Ricard family page
The Richard family farm which became the L'Auberge du Nord inn
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Origin of Surname
This is a surname with the same source as Richard, a popular baptismal name from Medieval times to the present day. Derived from the twin elements of 'ric' and 'hard', and translating as "powerful ruler", the name spread throughout Europe in the early medieval period. It was no doubt considerably helped in its popularity by its meaning, but the greatest impetus to its success came in the 12th century with the legendary exploits of King Richard 1st of England, (and much of France). He was the most prominent leader of the famous Crusades to free the Holy Land, and he became known throughout Christendom as 'Coeur de Leon'.
The surname was known in Jersey as early as 1550, when Catlyne, Cohn and Jo Ricard are listed in the Jersey Chantry Certificate. The first church records are found in Grouville in the 1580s, but there is no further record of the family in that parish and the great majority of Ricards lived in St Brelade and St Ouen.
It appears that the original St Brelade family may have died out after brothers Mathurin and George emigrated to the USA, but the family became re-established in the parish when a branch of the St Ouen Ricards settled there (see family trees below). It is possible to account for almost all the 125 Ricard baptisms in single tree, but there are a small number of church records in St Lawrence and St Peter for which no link has yet been established.
From where the first Ricards arrived in Jersey is by no means certain. American researchers favour a John Rycardes (1564-1640) from England as the origin of their branch, but this conflicts with the fact that the Ricard family was established in Jersey at least 14 years before his birth. Perhaps there was more than one source.
There was certainly a different beginning for the St Ouen branch from that shown on this website up to May 2014. Payne's Armorial of Jersey shows at the head of the tree Pierre Ricard, born in St Ouen about 1597, marrying Elizabeth Botterel and then Rachel du Lang. But an examination of St Ouen church records shows that Pierre was not the father of some (possibly all) the children attributed to him with either wife, and that he was not married to Elizabeth Botterel. Pierre and Elizabeth were godparents of Francois Ricard, Constable of St Ouen, but were not married to each other, so could not have been his grandparents as Payne assumed, and many trees have copied since.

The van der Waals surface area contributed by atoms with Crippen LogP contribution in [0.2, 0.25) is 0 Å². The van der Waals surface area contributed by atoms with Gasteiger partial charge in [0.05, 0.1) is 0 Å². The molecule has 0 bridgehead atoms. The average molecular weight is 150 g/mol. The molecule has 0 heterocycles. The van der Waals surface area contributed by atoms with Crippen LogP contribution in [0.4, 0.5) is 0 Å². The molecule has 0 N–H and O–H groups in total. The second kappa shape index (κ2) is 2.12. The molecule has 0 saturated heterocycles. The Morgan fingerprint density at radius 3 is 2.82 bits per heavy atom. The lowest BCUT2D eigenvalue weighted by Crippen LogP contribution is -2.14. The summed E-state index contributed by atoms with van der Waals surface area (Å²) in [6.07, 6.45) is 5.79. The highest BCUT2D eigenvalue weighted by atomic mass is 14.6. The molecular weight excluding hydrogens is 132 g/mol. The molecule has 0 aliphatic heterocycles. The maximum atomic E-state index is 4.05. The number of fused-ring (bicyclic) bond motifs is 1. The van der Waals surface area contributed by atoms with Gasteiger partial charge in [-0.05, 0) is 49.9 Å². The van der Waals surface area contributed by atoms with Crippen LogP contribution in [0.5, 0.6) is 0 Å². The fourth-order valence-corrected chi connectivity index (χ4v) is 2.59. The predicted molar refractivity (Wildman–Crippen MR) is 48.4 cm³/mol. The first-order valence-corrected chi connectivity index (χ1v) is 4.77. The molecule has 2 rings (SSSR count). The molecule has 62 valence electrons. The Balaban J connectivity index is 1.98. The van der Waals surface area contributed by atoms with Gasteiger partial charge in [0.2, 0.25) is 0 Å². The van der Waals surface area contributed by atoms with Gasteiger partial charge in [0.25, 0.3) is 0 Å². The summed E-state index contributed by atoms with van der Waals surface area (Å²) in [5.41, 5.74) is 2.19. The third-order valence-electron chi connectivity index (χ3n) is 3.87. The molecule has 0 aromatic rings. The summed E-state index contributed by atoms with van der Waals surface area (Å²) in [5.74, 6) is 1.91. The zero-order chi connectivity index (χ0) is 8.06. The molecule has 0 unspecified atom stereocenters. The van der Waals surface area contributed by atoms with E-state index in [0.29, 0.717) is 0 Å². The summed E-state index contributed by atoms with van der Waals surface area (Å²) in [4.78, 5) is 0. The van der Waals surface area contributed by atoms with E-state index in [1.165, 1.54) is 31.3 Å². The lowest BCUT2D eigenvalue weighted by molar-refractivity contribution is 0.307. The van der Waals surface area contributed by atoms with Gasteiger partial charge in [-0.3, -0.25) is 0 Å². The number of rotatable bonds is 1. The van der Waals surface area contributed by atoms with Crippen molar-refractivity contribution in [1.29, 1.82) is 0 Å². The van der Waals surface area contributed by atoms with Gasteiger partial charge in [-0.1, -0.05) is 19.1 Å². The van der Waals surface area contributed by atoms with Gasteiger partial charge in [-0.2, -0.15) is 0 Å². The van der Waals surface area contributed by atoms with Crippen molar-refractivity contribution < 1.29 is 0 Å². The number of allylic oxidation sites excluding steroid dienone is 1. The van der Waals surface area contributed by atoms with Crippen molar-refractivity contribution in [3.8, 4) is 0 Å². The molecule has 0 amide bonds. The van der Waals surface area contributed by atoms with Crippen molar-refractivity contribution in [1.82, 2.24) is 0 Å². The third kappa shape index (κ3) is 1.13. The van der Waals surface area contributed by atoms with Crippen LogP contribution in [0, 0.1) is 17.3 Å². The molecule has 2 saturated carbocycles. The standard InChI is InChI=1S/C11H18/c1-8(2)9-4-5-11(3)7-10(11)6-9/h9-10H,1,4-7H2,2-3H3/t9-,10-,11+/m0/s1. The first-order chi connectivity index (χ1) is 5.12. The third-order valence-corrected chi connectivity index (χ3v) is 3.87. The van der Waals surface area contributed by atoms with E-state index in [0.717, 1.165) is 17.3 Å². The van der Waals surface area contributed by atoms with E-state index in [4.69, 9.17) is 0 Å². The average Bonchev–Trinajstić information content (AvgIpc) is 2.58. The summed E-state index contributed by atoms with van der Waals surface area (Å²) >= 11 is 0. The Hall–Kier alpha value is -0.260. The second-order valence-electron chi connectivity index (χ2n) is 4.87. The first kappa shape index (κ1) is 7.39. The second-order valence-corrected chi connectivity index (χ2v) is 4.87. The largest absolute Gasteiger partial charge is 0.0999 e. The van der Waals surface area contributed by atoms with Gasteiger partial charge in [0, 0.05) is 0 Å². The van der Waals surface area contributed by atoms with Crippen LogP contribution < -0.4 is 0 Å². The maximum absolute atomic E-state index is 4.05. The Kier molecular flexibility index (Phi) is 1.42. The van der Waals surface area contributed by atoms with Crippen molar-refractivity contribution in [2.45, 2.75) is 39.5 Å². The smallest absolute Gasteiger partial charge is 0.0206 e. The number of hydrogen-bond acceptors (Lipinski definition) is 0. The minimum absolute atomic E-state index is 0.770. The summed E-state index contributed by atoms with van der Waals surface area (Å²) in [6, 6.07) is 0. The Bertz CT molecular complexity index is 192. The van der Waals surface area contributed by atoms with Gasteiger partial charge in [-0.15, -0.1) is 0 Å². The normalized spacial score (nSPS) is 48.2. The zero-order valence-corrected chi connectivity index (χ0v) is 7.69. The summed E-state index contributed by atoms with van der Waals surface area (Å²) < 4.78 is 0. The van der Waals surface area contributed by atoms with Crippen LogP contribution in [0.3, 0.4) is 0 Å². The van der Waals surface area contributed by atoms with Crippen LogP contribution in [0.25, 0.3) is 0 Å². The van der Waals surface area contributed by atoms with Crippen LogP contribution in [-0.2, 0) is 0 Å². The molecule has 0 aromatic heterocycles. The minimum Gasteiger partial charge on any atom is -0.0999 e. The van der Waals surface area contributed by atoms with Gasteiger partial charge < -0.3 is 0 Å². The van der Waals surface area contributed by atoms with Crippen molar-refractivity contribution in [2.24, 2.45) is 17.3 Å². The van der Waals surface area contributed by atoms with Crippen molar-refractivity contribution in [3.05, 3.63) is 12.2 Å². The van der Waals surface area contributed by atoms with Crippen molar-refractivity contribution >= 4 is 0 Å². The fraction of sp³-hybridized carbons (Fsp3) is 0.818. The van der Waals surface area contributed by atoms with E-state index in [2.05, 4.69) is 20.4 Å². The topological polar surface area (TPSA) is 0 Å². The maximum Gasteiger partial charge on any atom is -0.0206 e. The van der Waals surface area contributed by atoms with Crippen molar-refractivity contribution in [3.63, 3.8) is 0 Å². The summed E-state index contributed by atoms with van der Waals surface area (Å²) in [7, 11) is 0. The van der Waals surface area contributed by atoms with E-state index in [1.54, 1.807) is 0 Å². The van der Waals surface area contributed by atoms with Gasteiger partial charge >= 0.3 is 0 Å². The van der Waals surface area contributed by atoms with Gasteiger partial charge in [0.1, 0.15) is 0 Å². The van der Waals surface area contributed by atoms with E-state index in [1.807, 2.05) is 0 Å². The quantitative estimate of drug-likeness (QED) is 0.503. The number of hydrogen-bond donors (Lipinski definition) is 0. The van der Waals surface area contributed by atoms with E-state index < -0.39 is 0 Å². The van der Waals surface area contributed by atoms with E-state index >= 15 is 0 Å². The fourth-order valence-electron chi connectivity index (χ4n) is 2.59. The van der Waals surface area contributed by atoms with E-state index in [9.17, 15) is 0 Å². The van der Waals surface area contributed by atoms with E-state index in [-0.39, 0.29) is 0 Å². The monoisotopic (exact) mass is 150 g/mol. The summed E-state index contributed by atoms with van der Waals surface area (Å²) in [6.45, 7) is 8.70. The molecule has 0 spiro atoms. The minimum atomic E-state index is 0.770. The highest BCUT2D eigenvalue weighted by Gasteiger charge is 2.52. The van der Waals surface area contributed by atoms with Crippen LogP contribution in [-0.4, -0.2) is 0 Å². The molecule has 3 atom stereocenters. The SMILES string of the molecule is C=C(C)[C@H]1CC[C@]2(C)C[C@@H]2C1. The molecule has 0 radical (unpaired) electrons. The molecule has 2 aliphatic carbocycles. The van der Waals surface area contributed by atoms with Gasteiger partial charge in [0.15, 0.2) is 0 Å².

Ricard is a surname well known, both in England and France. Thomas Ricard was a colonel in the army of Charles I, and was killed at the siege of Lichfield. His son, Thomas Ricard, alias Ricketts, was a captain under Cromwell, and accompanied the expedition, under Penn and Venables, to the West Indies. Guillim, in his Display of Heraldrie, edition 1660, gives the arms of Alderman Ricard, of London, which differ but slightly from those borne by the Jersey family.
In France, Jacques Ricard, de Genouillac, was General of Artillery, and was killed at the battle of St Aubin-du-Cormier, 25 July 1488. Of this family was Jean-Francois Ricard, de Gourdon, Count de Vaillac, and Marquis de Roulaye, wbo died in Paris in 1696. Francis I gave the command of the Castle of Madrid to Pierre Ricard, de la Chevalleraye, on account of his signal services at the battle of Pavia.
In Jersey, the family has been settled for several centuries. In the parish of St Peter exists the fief es Ricards, formerly held by the yearly tender to the Crown of a pair of white spurs.
- Ricard, 1528
- Richard, 1528
- Les Ricardeis, 1331
- Ricardeis c1200
- Ricardi, 1299
The first two trees are essentially the same lineage, provided by different sources
Great War service
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